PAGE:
Read a book, celebrate National Book Month
Book reviews in recognition of January being National Book Month (part 2)
January 1, 2018
‘Alice’s Adventure in Wonderland’
by Lewis Carroll
Megan Quint/Staff Writer
“Alice’s Adventures in Wonderland” by Lewis Carroll is an imaginative children’s novel that has had a lasting impact on society. Originally published in 1865, it tells the story of a young girl named Alice who falls into a rabbit hole and enters an imaginary “Wonderland” filled with strange anthropomorphic creatures, nonsensical poems and riddles.
Alice must navigate through Wonderland to try and find her way home – seeking advice from a hookah-smoking caterpillar, getting directions from the Cheshire cat, attending a “mad” tea party with the March Hare and Hatter, playing croquet using a flamingo with the Queen of Hearts, and trying to figure out “why is a raven like a writing desk?”
It is a must-read for anyone who enjoys stretching their sense of logic by reading a story rich with satire and symbolism — and for fans of the animated Walt Disney and live-action Tim Burton-directed film adaptations. Want more? Read the lesser-known sequel to the book, “Through the Looking-Glass.”
‘Ticket to Childhood’
by Nhat Anh Nguyen
“One day, I suddenly realized that life is dull and boring.” Every child has had those thoughts, but adults rarely remember. That’s how the “Ticket To Childhood” by Nhat Anh Nguyen, starts.
This book can be appreciated simply because it combines the innocent thoughts of a child and the wisdom of an experienced adult. As the author writes on the back of the book, “I do not write this book for children, I write for those who were children.” The adult reader enters a time machine when reading the book, as children can see the present, but adults can see the past. The tone is simple, yet precise, emotional and mischievous. Anh uses these features to compare how humans ironically lose themselves when they grow up, which draws readers into an enjoyable journey—a journey back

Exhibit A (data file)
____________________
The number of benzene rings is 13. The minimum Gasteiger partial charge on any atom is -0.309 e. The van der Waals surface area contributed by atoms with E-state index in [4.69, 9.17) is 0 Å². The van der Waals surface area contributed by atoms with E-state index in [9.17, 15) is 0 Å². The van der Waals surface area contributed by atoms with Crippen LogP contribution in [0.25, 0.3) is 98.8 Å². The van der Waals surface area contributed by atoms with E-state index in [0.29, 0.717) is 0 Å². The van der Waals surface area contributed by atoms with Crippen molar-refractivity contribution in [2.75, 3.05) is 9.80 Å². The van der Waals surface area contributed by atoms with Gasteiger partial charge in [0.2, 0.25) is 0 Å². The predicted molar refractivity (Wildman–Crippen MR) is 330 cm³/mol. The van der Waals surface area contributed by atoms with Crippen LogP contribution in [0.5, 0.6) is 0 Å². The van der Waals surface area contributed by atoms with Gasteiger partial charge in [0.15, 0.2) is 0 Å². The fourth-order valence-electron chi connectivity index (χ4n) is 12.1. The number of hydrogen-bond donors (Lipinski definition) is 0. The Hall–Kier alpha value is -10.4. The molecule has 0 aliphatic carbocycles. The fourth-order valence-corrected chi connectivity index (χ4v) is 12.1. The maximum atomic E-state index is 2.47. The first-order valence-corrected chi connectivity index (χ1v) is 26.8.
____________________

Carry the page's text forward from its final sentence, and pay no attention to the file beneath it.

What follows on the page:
The journey starts when the narrator was an eight-year-old boy named Mui. He recounts his childhood spent with his four best friends. In their world, the world of the children, they do “childish” things that no adults can understand, but also the world that every adult has experienced. There is a court for parents, a school that teaches 1+1=3, a language that only children can understand. The story also describes the adult world, a completely opposite world. Both worlds have the same phenomena but depending on being a kid or a grownup, the observer looks through different lenses.
Nhat Anh Nguyen, via his work, shows then grownups how they used to “childishly” live in their own childhood.
The beauty of ‘Ticket To Childhood” is that it succeeds in integrating two prisms, and thus brings two distinct worlds closer together. Or rather, those who have been children can once again remember their own childhood, enabling them to understand more about children and also about themselves.
by Frank Herbert
Justin Ngo/Staff Writer
If you’re looking for a good science fiction book to read, “Dune” is one I recommend for you. It was first published in August 1965. The beginning of the book is at first a little difficult in immersing within, but the world building in the story develops similar to Tolkien and pays off with reading experience. The world of “Dune” incorporates elements of fantasy and science fiction like noble houses and creatures like sand-worms and themes of capitalism and environmental science.